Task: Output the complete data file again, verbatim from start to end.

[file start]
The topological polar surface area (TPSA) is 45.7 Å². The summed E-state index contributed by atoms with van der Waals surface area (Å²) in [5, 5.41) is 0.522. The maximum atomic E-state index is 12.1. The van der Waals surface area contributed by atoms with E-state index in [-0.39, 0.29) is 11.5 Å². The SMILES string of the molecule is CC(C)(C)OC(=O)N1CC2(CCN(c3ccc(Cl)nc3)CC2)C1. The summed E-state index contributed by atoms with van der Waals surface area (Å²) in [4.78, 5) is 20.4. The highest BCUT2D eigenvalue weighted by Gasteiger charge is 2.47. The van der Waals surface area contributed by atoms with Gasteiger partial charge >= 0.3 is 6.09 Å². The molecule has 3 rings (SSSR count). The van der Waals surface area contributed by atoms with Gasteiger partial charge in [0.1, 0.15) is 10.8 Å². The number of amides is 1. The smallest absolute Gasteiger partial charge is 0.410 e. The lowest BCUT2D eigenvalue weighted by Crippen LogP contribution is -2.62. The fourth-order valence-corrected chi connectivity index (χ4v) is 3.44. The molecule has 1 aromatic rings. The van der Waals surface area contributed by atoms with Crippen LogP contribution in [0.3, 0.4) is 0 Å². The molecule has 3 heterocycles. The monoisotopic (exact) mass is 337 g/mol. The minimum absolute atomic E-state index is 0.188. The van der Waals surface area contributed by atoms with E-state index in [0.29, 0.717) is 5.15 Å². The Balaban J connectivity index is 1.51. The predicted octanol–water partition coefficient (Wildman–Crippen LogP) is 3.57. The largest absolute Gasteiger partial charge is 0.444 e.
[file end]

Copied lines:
The topological polar surface area (TPSA) is 45.7 Å². The summed E-state index contributed by atoms with van der Waals surface area (Å²) in [5, 5.41) is 0.522. The maximum atomic E-state index is 12.1. The van der Waals surface area contributed by atoms with E-state index in [-0.39, 0.29) is 11.5 Å². The SMILES string of the molecule is CC(C)(C)OC(=O)N1CC2(CCN(c3ccc(Cl)nc3)CC2)C1. The summed E-state index contributed by atoms with van der Waals surface area (Å²) in [4.78, 5) is 20.4. The highest BCUT2D eigenvalue weighted by Gasteiger charge is 2.47. The van der Waals surface area contributed by atoms with Gasteiger partial charge >= 0.3 is 6.09 Å². The molecule has 3 rings (SSSR count). The van der Waals surface area contributed by atoms with Gasteiger partial charge in [0.1, 0.15) is 10.8 Å². The number of amides is 1. The smallest absolute Gasteiger partial charge is 0.410 e. The lowest BCUT2D eigenvalue weighted by Crippen LogP contribution is -2.62. The fourth-order valence-corrected chi connectivity index (χ4v) is 3.44. The molecule has 1 aromatic rings. The van der Waals surface area contributed by atoms with Crippen LogP contribution in [0.3, 0.4) is 0 Å². The molecule has 3 heterocycles. The monoisotopic (exact) mass is 337 g/mol. The minimum absolute atomic E-state index is 0.188. The van der Waals surface area contributed by atoms with E-state index in [0.29, 0.717) is 5.15 Å². The Balaban J connectivity index is 1.51. The predicted octanol–water partition coefficient (Wildman–Crippen LogP) is 3.57. The largest absolute Gasteiger partial charge is 0.444 e.